ST. PAUL — Minnesota conservation officials would extend protections to some private forestland owners under a proposed bat habitat conservation plan but only a small handful may even be eligible for them.
A component of the plan intended for private landholders would only be open to those who own 10,000 acres of forest or more, or who own property where bats are known to hibernate or roost. Enrollment in the program essentially permits one to continue forest management practices, including timber harvests, in areas where they could result in the incidental death of or harm to bats belonging to a declining species
The northern long-eared bat, the little brown bat and tri-colored bat — all of which are highlighted for additional protections under the tri-state plan — occur at low population densities, according to the Minnesota Department of Natural Resources, making it unlikely for them to be harmed in the course of private forestland management activities to begin with.
In an email, DNR endangered species consultant Bridget Henning-Randa said only 35 entities are estimated to be eligible. Department officials have recently met with tribal and county government representatives, large industrial forest landowners and other such entities to discuss the program, she said.
The DNR’s forestry division, Henning-Randa said, “works with a large network of private forestland owners and partner organizations to provide services to private landowners and partner with them to conserve and manage forests, and will consider how best to serve the public through this network, and other means.”
The landowner program is one of the latest aspects of the wide-ranging Lake States Forest Management Bat Habitat Conservation Plan to come up for public comment. Geared mostly toward offsetting the effect of white-nose syndrome, a fungal disease that has ravaged bat populations across North America, the plan is being developed by state conservation departments not only in Minnesota but in Wisconsin and Michigan for use there as well.
The disease is named for the white fungus that causes, which forms over the noses of infected bats. It is believed to kill by irritating the skin, causing bats infected with it to wake up from hibernation.
Once awake, an infected bat will often and inadvertently bore through the energy it stored up on for the winter, essentially starving itself to death.
The disease has killed millions of bats across the U.S. in the time since it was first observed in the mid-2000s. It was first observed in Minnesota in 2011 and is now believed to have spread to 15 counties here, according to the Minnesota DNR, threatening agricultural and human activities that rely on bats as a natural form of insect control.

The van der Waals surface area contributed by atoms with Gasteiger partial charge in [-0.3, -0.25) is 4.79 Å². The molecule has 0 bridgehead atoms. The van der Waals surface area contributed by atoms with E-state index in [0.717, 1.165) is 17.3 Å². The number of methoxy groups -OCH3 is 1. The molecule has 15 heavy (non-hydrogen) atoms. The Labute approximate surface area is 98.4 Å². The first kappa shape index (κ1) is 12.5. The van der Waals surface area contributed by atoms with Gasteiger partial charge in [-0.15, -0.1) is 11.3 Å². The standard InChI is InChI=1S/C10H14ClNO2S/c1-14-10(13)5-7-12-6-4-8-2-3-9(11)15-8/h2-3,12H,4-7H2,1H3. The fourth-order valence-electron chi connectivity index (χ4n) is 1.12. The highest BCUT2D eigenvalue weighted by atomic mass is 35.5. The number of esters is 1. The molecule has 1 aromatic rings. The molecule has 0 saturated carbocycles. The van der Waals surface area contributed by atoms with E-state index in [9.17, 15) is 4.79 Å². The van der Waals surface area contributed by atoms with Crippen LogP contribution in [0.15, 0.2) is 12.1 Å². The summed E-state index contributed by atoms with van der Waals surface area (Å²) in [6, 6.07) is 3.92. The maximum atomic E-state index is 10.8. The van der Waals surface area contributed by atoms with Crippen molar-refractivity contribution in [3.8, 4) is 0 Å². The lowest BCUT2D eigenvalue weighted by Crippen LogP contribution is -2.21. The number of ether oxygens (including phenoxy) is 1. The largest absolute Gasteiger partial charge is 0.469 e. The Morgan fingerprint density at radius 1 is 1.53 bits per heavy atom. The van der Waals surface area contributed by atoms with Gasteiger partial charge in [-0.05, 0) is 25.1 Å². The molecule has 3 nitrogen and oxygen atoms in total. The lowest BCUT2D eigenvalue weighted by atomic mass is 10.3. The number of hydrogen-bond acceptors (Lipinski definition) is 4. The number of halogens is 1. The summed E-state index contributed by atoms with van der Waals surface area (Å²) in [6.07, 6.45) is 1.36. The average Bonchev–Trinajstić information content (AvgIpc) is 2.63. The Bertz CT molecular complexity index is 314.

Public-private conservation partnerships aren't uncommon in forestry. Several federally sponsored ones even offer subsidies for landowners who construct artificial roosts for endangered species, including bats and birds.
"It helps them keep the property in their family in the face of increasing property taxes, and avoid the pressure of having to sell their property," Minnesota Forestry Association member Bruce ZumBahlen said.
Of the bats targeted in the tri-state plan, though, only the northern long-eared bat is federally recognized as endangered. The other two considered to be "species of special concern," a designation given to species that require special monitoring or are recovering from endangerment.
No subsidies, however, appear to be in the works for the bat conservation plan's landowner program. It isn't clear if there will be any penalties for qualifying landowners who do accidentally harm bats but chose not to enroll.
"It is the jurisdiction of the U.S. Fish and Wildlife Service to determine repercussions for the 'taking' of bats listed under the Endangered Species Act," Henning-Randa said. "The goal of this project is to provide coverage for take from normal forest management to the state DNR, and a cost-effective option to comply with ESA for those other forest landowners who may need it."
Also yet to be determined are the application fees for landowners who wish to enroll.
"We don't anticipate it being very high," DNR forest policy analyst Lacy Levine told the Minnesota Forest Resource Council during an online meeting last month.
Permits sought for the plan as a whole are expected to be effective for 50 years, and w
Minnesota's share of administrative costs for the whole plan are estimated to total $6.9 million over the course of the 50-year-term for which it will be effective. The landowner program is among the final components of the plan up for public comment, with approval from federal regulators still required ahead of its publishing on the federal register.